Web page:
When gold was discovered in the Yukon in 1896, the news quickly prompted a stampede to Dawson City and points along the Klondike River. The Dominion government was faced with the threat of lawlessness, famine, and social unrest as steamboats brought thousands of prospectors to Alaska from the ports of San Francisco, Seattle, and Vancouver. Then they had to make their way across the notorious Chilkoot Pass to reach the Yukon goldfields. Many were ill prepared for this journey on which travellers were prey to robbers and con artists, among other hazards. The Canadian government desired to establish a police presence in the North, so Sam Steele was sent to Lake Bennett, where he set up his headquarters.
Steele and his men were kept busy administering the laws of Canada, as well as arranging supplies and transport, offering medical care, supervising marine traffic, collecting duties and fines, and providing mail service. Steele patrolled the tent city relentlessly, to avert trouble, settle disputes, and keep the peace.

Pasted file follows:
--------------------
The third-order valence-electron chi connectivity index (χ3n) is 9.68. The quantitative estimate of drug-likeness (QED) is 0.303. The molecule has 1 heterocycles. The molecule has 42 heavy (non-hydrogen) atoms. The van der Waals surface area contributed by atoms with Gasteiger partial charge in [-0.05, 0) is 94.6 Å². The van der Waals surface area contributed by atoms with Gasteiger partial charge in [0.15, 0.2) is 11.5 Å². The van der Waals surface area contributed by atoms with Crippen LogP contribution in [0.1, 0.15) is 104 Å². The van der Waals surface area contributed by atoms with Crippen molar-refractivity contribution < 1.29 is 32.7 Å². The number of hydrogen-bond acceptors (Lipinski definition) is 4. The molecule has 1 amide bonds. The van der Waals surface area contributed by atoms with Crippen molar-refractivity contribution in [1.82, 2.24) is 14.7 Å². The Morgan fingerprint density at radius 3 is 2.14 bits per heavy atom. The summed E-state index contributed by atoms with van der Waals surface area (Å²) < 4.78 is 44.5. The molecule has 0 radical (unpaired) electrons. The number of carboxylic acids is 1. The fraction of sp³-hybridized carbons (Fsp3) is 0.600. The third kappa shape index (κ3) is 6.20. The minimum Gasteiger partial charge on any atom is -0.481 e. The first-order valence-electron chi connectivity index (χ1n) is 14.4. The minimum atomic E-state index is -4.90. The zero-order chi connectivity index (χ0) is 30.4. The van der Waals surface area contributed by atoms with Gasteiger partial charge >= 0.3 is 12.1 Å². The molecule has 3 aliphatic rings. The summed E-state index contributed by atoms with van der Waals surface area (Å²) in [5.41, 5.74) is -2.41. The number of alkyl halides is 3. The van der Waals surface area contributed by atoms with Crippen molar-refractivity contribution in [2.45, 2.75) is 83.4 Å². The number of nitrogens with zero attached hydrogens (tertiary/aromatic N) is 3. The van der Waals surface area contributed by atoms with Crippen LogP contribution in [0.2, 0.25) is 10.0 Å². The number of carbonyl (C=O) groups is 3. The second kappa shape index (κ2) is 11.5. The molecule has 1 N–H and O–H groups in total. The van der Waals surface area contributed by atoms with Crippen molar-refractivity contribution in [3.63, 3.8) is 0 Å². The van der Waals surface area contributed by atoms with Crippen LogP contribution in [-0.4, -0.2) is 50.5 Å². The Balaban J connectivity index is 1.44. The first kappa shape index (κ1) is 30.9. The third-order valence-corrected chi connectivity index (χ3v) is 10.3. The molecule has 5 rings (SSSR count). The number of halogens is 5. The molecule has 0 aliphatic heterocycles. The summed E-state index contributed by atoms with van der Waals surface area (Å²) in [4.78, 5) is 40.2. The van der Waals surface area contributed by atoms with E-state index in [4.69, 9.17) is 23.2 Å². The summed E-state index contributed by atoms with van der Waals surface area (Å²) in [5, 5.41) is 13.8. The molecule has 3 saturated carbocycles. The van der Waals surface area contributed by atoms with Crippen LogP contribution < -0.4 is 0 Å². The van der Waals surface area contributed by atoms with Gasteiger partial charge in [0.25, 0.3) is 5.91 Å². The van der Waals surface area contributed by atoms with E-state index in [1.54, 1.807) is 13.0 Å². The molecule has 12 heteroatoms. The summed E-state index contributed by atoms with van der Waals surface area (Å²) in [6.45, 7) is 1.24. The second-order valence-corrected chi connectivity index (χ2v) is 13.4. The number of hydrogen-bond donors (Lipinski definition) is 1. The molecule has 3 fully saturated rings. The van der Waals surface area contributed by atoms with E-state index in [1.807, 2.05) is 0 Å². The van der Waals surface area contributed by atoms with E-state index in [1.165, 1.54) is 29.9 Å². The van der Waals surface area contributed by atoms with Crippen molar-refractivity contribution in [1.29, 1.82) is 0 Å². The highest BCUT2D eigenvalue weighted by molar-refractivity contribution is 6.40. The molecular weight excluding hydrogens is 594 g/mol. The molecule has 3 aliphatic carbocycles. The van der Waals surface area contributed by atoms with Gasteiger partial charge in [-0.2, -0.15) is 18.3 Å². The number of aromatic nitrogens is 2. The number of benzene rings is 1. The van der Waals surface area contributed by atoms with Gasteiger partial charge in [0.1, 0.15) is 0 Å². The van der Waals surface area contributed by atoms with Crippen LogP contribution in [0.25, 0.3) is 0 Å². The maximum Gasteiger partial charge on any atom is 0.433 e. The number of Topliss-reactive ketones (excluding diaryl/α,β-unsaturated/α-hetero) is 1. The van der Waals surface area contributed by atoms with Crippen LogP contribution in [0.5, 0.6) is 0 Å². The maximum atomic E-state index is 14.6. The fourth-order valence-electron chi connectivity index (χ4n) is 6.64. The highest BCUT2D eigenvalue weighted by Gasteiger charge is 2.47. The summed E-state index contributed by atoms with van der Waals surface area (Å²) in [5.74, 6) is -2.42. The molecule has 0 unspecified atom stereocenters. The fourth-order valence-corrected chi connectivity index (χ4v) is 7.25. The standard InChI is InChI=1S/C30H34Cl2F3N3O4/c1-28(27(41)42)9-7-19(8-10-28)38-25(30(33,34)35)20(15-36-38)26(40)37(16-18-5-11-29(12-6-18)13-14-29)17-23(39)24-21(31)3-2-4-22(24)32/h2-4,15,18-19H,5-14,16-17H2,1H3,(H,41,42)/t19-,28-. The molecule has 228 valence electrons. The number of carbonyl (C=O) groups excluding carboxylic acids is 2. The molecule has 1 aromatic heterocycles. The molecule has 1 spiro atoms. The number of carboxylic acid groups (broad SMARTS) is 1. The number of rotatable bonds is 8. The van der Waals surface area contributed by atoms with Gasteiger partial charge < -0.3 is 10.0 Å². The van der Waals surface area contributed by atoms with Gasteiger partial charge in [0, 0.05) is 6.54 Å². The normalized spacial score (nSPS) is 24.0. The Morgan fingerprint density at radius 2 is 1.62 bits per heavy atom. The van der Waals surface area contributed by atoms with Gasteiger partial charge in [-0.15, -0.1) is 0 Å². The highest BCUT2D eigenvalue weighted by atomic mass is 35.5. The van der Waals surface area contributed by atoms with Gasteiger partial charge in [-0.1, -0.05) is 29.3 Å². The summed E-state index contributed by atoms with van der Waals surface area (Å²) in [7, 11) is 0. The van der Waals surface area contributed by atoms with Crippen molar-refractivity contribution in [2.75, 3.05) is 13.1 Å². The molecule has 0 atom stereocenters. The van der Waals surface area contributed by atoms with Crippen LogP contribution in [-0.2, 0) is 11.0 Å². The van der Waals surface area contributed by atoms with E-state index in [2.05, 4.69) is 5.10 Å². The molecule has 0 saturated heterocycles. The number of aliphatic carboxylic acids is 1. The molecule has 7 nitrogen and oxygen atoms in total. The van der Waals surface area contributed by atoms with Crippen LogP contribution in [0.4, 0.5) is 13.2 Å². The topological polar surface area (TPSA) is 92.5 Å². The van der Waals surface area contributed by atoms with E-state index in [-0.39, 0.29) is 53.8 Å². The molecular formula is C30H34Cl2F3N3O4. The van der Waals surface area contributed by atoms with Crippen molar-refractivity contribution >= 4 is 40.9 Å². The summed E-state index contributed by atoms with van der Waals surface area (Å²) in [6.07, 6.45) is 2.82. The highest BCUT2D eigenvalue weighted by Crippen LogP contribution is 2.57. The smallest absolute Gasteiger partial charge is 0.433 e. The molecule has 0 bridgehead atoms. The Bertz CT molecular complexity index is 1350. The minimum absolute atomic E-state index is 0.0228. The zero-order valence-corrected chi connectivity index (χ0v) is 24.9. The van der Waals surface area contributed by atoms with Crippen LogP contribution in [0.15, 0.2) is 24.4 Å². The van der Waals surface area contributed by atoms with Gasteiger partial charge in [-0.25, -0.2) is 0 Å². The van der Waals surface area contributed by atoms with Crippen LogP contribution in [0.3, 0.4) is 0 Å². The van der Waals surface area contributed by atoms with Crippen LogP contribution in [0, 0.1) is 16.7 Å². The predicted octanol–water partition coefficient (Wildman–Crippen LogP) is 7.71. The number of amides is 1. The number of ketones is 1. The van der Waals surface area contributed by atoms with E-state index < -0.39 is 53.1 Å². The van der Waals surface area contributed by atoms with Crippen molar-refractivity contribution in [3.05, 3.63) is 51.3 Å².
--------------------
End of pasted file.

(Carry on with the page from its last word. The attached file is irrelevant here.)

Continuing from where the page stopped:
As a reward for his success, Steele was promoted to Lieutenant Colonel in 1898 with full command of the Mounted Police in the Yukon. He moved to Dawson City and expanded the force and improved the facilities. Steele confronted serious problems policing a city with nearly 14,000 residents, many of them suffering from typhoid, scurvy, and other serious ailments. He established sanitation services and the digging of drainage ditches to prevent further typhoid outbreaks. Fines extracted from lawbreakers were used to pay for these community services. The citizens of Dawson were thus sorry to see Steele leave in the fall of 1899, but understood that after almost two years of separation, he was eager to join his wife and children in Montreal.